In his book about children who are strong-willed, diagnosed with behavior disorders, or otherwise labeled as difficult, Joe Newman does a great job explaining behaviors for parents and educators in a language they can understand.

A self-proclaimed "behavior problem" as a child himself, Newman offers his theory as to why many children today exercise more independent and willful behaviors than in generations past, and puts on paper for parents and teachers explanations about children's omnipotence (the "battle between the child's attempt to assert his will over his parents and the parents' ability to set firm limits and boundaries"), and why most of the problems he sees begin at the stage when children start displaying omnipotence (yes, often during the "terrible two's").

Mr. Newman also believes that an inconsistency in parenting at home, before children ever start school in kindergarten, creates significant behavior problems for many children. He describes the different types of home environments that can lead to children having challenging behaviors.

Not a fan of modern psychological explanations as to why increasing numbers of children are diagnosed with bipolar disorder and oppositional defiant disorder, Newman uses consistent boundaries to come up with plans for children that enforce rules he believes they have the ability to follow, and trains school staff and family members appropriately. He points out, though, that especially for children who are extremely challenging, the boundaries and expectations must be the same for children both at home and in child care and school environments.

In other words, everyone involved with teaching and working with the child must be on the same page.

Among other methods, Newman believes that physically restraining or holding a child is often necessary, and is a better means of control than the use of medications in children. He promotes using holding as a means to help calm a child (such as one who is having an out-of-control tantrum), and as a way to enforce boundaries they will not physically adhere to on their own. He stresses that educators and parents need proper training for physical restraint and holding so they can be sure not to hurt the child.

Raising Lions is one of the most intriguing books I've read on the subject of children who are very strong-willed, display challenging behaviors, and/or are diagnosed with various behavior problems. As an educator, I applaud his emphasis on school staff, parents, and family members all needing the same training on working with a specific child, so that boundaries and expectations are consistent across environments. I also believe he is right to suggest that some children may require physical help (holding) from the adults who love them, and who want to see them meet appropriate expectations for behavior. It is not a popular stance with many experts in education, and is generally not included in teacher training curriculum.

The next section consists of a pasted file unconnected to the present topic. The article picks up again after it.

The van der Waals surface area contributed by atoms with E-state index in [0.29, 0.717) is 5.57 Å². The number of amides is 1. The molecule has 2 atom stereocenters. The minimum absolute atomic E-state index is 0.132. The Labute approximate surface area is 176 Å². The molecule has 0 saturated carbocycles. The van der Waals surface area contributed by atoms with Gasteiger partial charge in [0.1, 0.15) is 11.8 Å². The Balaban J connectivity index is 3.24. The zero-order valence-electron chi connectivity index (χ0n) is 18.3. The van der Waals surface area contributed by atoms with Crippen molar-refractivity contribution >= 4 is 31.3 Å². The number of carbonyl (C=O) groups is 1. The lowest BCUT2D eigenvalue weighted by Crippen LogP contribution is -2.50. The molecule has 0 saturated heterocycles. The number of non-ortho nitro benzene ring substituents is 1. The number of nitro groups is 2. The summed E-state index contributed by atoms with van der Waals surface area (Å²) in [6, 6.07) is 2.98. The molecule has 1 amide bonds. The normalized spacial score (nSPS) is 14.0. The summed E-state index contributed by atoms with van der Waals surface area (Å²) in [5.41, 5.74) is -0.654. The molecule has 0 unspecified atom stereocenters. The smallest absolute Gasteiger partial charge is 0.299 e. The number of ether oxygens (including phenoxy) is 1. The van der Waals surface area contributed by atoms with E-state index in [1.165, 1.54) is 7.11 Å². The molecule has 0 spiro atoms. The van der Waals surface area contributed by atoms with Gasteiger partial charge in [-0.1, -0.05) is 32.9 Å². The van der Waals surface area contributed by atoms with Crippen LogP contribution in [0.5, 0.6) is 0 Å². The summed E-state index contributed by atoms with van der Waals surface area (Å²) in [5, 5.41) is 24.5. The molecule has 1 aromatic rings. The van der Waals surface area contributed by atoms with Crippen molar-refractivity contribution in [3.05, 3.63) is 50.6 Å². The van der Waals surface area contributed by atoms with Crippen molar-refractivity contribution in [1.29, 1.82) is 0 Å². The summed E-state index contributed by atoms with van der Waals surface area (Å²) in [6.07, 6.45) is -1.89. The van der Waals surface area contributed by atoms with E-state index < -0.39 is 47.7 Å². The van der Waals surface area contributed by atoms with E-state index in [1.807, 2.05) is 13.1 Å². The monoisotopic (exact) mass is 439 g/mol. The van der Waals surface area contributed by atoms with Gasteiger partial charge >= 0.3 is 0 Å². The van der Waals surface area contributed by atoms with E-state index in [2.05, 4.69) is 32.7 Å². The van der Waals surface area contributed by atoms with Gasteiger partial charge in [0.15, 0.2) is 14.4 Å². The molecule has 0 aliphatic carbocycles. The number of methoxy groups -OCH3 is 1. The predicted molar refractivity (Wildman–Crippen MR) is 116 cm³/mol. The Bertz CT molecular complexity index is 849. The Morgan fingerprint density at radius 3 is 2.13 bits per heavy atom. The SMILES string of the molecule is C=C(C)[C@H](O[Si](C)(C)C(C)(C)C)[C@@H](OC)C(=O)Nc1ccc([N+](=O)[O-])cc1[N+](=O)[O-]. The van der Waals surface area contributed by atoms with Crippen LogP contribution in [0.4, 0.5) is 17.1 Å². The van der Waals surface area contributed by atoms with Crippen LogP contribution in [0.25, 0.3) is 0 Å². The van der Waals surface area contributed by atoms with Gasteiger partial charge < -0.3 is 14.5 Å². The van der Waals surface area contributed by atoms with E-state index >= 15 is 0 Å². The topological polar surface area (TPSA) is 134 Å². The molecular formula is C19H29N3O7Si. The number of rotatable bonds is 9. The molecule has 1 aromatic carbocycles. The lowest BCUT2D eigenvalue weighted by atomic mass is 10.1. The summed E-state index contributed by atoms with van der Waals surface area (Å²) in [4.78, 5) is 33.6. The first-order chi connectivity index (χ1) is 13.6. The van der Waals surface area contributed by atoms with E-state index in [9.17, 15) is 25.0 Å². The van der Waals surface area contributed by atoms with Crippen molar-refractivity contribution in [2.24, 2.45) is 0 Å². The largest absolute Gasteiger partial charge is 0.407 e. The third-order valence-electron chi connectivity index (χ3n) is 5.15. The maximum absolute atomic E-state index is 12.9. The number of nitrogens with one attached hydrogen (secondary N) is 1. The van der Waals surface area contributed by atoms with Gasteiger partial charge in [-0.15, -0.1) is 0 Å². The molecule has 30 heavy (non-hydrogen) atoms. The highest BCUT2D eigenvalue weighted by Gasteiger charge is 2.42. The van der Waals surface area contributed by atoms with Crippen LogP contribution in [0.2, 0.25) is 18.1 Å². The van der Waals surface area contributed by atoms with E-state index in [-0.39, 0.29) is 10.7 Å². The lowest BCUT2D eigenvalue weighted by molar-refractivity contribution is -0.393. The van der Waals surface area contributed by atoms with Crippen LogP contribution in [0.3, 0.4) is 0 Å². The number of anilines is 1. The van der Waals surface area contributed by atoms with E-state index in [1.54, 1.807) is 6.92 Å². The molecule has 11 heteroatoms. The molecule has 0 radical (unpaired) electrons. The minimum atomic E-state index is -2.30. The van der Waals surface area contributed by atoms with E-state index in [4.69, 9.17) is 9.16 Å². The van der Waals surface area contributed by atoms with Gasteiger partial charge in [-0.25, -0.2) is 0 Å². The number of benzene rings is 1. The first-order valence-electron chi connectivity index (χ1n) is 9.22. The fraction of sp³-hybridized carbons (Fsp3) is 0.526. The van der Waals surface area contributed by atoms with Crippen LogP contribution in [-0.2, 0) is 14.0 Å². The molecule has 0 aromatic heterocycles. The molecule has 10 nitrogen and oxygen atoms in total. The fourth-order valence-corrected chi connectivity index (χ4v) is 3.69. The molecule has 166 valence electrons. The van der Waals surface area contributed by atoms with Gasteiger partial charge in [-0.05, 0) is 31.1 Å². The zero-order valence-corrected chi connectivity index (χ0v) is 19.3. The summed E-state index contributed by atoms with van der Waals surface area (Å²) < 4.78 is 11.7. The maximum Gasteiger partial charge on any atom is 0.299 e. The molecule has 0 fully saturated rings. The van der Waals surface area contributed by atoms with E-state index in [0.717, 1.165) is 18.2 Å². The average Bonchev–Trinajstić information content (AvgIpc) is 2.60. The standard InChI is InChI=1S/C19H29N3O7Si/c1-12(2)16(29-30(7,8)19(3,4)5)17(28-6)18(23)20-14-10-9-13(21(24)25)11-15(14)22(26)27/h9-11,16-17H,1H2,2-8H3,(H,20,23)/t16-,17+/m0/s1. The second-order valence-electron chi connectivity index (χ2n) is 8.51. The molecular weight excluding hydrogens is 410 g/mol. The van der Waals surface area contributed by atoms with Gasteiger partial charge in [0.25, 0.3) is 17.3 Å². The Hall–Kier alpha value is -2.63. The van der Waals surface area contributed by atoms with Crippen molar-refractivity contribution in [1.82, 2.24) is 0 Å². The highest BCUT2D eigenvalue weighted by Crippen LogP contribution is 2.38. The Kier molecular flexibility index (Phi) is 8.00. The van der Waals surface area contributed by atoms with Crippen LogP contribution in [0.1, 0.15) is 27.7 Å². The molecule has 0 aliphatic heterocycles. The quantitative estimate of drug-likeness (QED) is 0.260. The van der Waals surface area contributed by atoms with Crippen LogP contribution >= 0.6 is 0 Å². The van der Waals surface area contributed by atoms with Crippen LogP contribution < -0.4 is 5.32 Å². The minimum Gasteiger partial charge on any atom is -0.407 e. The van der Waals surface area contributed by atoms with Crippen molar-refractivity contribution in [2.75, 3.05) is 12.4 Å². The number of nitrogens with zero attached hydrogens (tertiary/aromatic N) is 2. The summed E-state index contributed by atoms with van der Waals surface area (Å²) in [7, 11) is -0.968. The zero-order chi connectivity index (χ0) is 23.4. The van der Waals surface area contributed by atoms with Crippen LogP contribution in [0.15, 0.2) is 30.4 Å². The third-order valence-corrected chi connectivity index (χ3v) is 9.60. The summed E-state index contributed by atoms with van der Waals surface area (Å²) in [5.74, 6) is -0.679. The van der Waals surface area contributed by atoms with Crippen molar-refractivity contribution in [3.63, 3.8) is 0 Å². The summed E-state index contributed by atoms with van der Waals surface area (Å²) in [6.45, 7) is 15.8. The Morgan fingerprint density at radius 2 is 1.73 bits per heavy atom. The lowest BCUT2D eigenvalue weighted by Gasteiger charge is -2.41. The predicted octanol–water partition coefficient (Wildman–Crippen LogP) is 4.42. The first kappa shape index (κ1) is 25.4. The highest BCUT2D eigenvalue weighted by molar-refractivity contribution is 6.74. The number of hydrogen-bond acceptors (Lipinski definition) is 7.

As the parent of a lion, I appreciate the time this author has taken to explain, in his words, the "anatomy of a lion," and the fact that he believes children can rise to meet expectations and be contributing members of a larger group of peers. In doing this, he doesn't belittle the children, but brings to light how smart these kids are, and how their train of thought works in various situations. I was relieved to see — and at least begin to understand — this anatomy in my own little lion.

I also appreciate Newman's encouragement to parents. In one of his chapters, he points out that, "moments of conflict with children are also opportunities for deep connection." The point of his book is to, as his cover states, is to "save children from behavior disorders."

I did finish the book wanting more specifics from the author. He includes a few "Tips for Parents" charts throughout the book, and a chapter ("Coaching Lions"), that lists some excellent rules for adults to follow when in the midst of conflict with a child, such as not letting the conflict get personal, and never using manipulation to try and control a child. However, I think parents and educators could benefit from several pages of possible solutions to real-life, everyday problems that occur with children who are challenging.

I definitely recommend that parents who have challenging children, and educators who work with them, read Raising Lions. I think it is a perspective families and parents won't see anywhere else.

I received a free copy of Raising Lions to review for this post. I received no monetary compensation from the author, and the review is my honest opinion of the book's content.

Mr. Newman was kind enough to take on some questions I asked him. Click here to check out the questions and his answers on the follow-up post.